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Opened 7 years ago

Closed 7 years ago

Last modified 7 years ago

#3608 closed (wontfix)

enable CSS and include Request Objects in RSS framework for complex feeds

Reported by: ron@… Owned by: adrian
Component: contrib.syndication Version: 0.95
Severity: Keywords: RSS CSS
Cc: Triage Stage: Design decision needed
Has patch: no Needs documentation: no
Needs tests: no Patch needs improvement: no
Easy pickings: UI/UX:

Description

I noticed that for RSS 2.0, and I believe Atom, has support for CSS. Many of the RSS readers I've been using to test my feeds with have very poor defaults for fonts and such and would like to include CSS. Currently I'm stuck using font tags and style attributes, but would love to simplify this with CSS. Here's a sample of the XML of RSS 2.0 with CSS:

<?xml version="1.0" encoding="utf-8"?>
<?xml-stylesheet type="text/css" href="http://www.example.com/rss.css" ?>

Now for request objects being passed to the Feed classes. The idea for passing the request object to the Feeds is to have access to the GET variables to make the feeds a bit more dynamic. Two cases that I'm currently dealing with:

  1. First a news feed with several different topics
  2. An agricultural brokerage site with a listing feed

Both feeds general a large amount of articles and can be very cumbersome to sift through to find the content that the user needs. For the first case I can use the get_object method to reduce the Feed, but if a user would like two or more of the topics, he/she has to subscribe multiple times (trivial but could be improved). As for the second things get a lot more kludgey, especially using the get_object method.

For the second case I was hoping to provide a solution integrated with the search engine where the feed url would include the search engines GET variables (http://www.example.com/listings/rss/?AGE=...&STATUS=...&TYPE=...) to produce custom feeds. I think it would be simple enough to implement this by including one more items method to the feed classes to include one with the request object as the parameter:

class ExampleFeed(Feed):
    items(request) # The new method
    items(obj)     # The currently implemented methods
    items()
    items = []

I'm sorry if this should be two separate tickets, already has tickets or implemented in the development versions. I've attempted to make sure I'm not duplicated anything here, but my time is very tight (why I use django ;)). Thanks for the fantastic software!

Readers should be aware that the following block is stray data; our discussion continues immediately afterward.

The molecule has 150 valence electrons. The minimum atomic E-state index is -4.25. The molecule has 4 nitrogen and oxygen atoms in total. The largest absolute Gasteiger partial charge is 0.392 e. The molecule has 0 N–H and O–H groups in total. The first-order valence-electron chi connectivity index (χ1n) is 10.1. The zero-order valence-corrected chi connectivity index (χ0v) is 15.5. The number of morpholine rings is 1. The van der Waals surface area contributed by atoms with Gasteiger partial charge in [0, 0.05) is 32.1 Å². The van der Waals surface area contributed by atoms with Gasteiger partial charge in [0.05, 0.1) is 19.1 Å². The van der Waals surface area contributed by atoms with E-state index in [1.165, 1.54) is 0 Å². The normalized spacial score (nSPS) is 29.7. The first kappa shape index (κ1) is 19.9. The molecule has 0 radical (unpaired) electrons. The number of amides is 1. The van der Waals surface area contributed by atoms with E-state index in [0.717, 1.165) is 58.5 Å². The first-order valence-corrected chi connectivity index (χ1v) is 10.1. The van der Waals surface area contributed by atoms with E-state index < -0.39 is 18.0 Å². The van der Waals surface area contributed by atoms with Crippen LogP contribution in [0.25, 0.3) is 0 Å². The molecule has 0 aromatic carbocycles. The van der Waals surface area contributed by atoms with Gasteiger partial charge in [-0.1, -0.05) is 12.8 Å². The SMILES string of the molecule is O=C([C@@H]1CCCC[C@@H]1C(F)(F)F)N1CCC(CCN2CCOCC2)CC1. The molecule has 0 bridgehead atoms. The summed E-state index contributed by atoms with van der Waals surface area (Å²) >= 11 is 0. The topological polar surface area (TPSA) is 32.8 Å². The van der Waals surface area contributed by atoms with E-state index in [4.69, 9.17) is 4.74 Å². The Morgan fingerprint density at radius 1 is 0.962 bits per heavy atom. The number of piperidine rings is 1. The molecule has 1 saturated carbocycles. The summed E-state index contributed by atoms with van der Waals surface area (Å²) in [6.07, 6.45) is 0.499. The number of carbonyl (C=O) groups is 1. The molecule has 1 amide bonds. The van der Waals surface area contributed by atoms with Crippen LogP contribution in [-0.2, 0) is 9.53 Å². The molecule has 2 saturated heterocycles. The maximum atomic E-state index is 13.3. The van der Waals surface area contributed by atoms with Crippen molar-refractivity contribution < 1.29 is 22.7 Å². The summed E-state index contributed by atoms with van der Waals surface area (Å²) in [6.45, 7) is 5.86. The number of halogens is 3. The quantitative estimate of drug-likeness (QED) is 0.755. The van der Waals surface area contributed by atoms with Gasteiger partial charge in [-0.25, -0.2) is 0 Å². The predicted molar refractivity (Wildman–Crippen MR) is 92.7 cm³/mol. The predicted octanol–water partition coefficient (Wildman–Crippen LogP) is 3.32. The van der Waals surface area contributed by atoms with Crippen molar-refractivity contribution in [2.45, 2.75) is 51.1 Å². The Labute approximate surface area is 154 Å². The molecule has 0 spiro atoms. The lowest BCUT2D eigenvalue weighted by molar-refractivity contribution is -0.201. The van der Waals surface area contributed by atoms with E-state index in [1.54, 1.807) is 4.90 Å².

Ron Wills

Attachments (0)

Change History (4)

comment:1 Changed 7 years ago by Simon G. <dev@…>

  • Needs documentation unset
  • Needs tests unset
  • Patch needs improvement unset
  • Triage Stage changed from Unreviewed to Design decision needed

comment:2 Changed 7 years ago by Simon G. <dev@…>

  • Summary changed from CSS and Request Objects for RSS to enable CSS and include Request Objects in RSS framework for complex feeds

comment:3 Changed 7 years ago by mtredinnick

  • Resolution set to wontfix
  • Status changed from new to closed

This should definitely have been two separate tickets. It is asking for two different things. Be that as it may, I think we don't want to do either of those.

Including CSS in feeds is generally bad form: the client (reader) can configure the look that they want and the feed provider just provides the information. If you really have to include things like this, you can fairly easily subclass the feed generation class in django.utils.feedgenerator to add it, without needing to change core code. There will be a little bit of duplication, but not much.

Passing through the request obejct to the feed generator also sounds like a leaky abstraction. However, if you want to do request mangling, it is easy enough to write your own view to replace . django.contrib.syndication.views.feed(). It's only really a few lines of code. So we are not prohibiting any of these features, but since the alternative approaches aren't hard to implement, I don't believe they are worth including by default.

comment:4 Changed 7 years ago by ubernostrum

(also, on the subject of styling feeds, note that Firefox and IE both will override your styles unless you resort to ugly hacks to trick their parsers)

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